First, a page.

Non-Compete Attorney for to Examine if Your Franchise Agreement is Enforceable
When you signed your franchise agreement, you almost certainly agreed to a non-compete clause that restricts your ability to operate an independent business after your franchise ends. Non-compete clauses are ubiquitous in franchising; and, although they can serve legitimate business interests for franchisors in some circumstances, franchisors routinely use them to overreach.
If your franchise agreement has expired (or if your franchise has been terminated) and you are facing a non-compete clause, you should speak with a non-compete lawyer who has experience in challenging the enforceability of these costly contract provisions. With more than three decades of experience exclusively representing franchisees and dealers, non-compete attorney Jeffrey M. Goldstein has helped many franchisees avoid the enforcement of post-termination non-competition covenants. Laws in all 50 states protect franchisees against unreasonable non-compete clauses; and, with a nationwide practice, Mr. Goldstein can help you regardless of where you are trying to start an independent business.
What is a Covenant Not to Compete?
A non-compete clause, also known as a non-competition covenant or a covenant not to compete, is a contract provision that prohibits one party from competing with the other. Within the franchise context, franchisors use non-compete clauses to prevent their franchisees from using what they learn as members of the franchise system to open competing independent (or franchised) businesses post-termination.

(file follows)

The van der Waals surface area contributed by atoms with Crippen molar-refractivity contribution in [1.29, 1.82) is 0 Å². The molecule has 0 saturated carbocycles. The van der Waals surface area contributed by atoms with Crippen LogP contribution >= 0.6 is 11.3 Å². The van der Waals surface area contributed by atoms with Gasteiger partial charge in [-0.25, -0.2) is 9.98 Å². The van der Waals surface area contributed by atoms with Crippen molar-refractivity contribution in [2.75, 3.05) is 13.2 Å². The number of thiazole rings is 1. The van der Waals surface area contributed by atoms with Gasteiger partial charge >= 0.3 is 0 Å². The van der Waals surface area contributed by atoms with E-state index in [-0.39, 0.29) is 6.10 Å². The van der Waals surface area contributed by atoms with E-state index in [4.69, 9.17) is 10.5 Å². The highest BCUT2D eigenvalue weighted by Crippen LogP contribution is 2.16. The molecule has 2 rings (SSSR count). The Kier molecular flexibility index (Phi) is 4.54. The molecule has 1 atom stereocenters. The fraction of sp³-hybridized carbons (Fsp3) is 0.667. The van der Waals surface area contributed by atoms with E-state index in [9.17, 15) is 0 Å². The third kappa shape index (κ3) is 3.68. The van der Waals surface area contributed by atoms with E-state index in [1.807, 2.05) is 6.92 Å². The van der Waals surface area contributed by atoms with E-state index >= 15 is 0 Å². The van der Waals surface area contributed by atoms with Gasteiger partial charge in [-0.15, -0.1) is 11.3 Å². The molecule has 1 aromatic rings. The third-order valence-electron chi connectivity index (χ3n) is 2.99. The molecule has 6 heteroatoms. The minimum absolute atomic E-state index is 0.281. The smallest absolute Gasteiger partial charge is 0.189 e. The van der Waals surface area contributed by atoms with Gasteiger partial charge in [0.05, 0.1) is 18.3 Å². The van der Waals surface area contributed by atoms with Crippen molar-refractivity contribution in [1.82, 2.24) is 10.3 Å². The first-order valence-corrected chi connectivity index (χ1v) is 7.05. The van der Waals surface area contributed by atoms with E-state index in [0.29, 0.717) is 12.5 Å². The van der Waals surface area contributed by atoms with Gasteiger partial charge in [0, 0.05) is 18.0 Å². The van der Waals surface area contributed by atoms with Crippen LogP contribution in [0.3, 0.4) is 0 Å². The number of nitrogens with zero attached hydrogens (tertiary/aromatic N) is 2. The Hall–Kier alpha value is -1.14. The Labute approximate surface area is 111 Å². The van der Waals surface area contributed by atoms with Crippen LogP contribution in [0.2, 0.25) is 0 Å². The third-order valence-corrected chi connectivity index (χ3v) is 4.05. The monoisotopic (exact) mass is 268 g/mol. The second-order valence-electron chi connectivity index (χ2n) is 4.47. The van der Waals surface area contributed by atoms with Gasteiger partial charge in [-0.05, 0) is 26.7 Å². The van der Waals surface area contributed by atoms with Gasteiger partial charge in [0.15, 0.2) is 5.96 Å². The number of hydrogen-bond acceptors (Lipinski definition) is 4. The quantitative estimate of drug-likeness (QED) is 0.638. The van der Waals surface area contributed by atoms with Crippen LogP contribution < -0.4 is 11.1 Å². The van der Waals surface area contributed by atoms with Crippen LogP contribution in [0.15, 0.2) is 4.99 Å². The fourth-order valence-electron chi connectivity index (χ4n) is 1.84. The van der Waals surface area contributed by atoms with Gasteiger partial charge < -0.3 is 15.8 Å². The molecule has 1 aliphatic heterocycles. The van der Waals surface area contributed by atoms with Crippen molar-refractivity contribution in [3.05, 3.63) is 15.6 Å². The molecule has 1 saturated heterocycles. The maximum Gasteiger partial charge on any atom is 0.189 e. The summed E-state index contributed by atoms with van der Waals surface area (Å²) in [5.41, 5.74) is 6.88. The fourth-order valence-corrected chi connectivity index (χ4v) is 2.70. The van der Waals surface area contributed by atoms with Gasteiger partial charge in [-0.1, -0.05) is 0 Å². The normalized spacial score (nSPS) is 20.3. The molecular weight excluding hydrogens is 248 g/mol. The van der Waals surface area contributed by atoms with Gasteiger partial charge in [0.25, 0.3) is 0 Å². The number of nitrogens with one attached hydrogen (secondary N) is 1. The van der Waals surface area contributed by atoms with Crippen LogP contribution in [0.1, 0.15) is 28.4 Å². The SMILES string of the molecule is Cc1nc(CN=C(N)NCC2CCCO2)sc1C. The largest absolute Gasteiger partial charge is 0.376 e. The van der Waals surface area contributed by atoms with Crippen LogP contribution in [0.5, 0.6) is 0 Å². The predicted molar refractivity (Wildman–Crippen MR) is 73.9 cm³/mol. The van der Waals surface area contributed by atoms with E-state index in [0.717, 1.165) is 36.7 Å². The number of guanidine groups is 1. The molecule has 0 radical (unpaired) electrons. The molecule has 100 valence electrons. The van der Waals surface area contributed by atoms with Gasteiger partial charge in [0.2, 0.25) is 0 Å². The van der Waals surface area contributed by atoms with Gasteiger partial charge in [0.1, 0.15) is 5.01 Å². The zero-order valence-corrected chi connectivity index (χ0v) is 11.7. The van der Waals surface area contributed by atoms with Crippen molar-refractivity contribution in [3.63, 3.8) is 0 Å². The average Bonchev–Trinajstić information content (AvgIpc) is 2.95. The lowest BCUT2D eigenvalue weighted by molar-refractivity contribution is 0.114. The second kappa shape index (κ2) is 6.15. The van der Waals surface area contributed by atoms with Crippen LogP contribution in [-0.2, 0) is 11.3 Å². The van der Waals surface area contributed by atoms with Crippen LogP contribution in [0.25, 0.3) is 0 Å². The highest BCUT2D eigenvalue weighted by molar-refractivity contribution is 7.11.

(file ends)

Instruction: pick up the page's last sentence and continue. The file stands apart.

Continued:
Covenants not to compete can be legally enforced. If a covenant not to compete serves a valid business purpose and is reasonable in scope, then it will survive scrutiny under the laws of most states. As a franchisee, you gain access to a significant amount of proprietary information; and, at least theoretically, you should learn a lot about running a successful business. While you pay for the privilege, you are not “buying” this information outright. When your franchise agreement ends, your franchisor has a legitimate interest in ensuring that you do not use what you have learned to compete with its company-owned outlets and other franchisees.
When is a Covenant Not to Compete Unenforceable?
There are several issues that can render a covenant not to compete unenforceable. Different states have different standards, and non-compete attorney Jeffrey Goldstein will need to examine the facts of your particular case to determine if you have grounds to challenge your franchise agreement’s non-compete clause. Generally speaking, however, common grounds for challenging non-compete clauses include:
- The non-compete covenant prohibits business that is not competitive with the franchise system
- The non-compete covenant is unreasonably long in duration
- The non-compete covenant is unnecessarily broad in geographic scope
- The non-compete covenant prevents you from utilizing your specialized education or training and makes it difficult (if not impossible) for you to earn a living
Schedule a Free Initial Consultation with Non-Compete Attorney Jeffrey M. Goldstein
Are you wondering if you have grounds to challenge the non-compete clause in your franchise agreement? If so, we invite you to schedule a free initial consultation at the Goldstein Law Firm. To request an appointment with national franchisee lawyer Jeffrey M. Goldstein, call us at 202-293-3947 or tell us how we can help online today.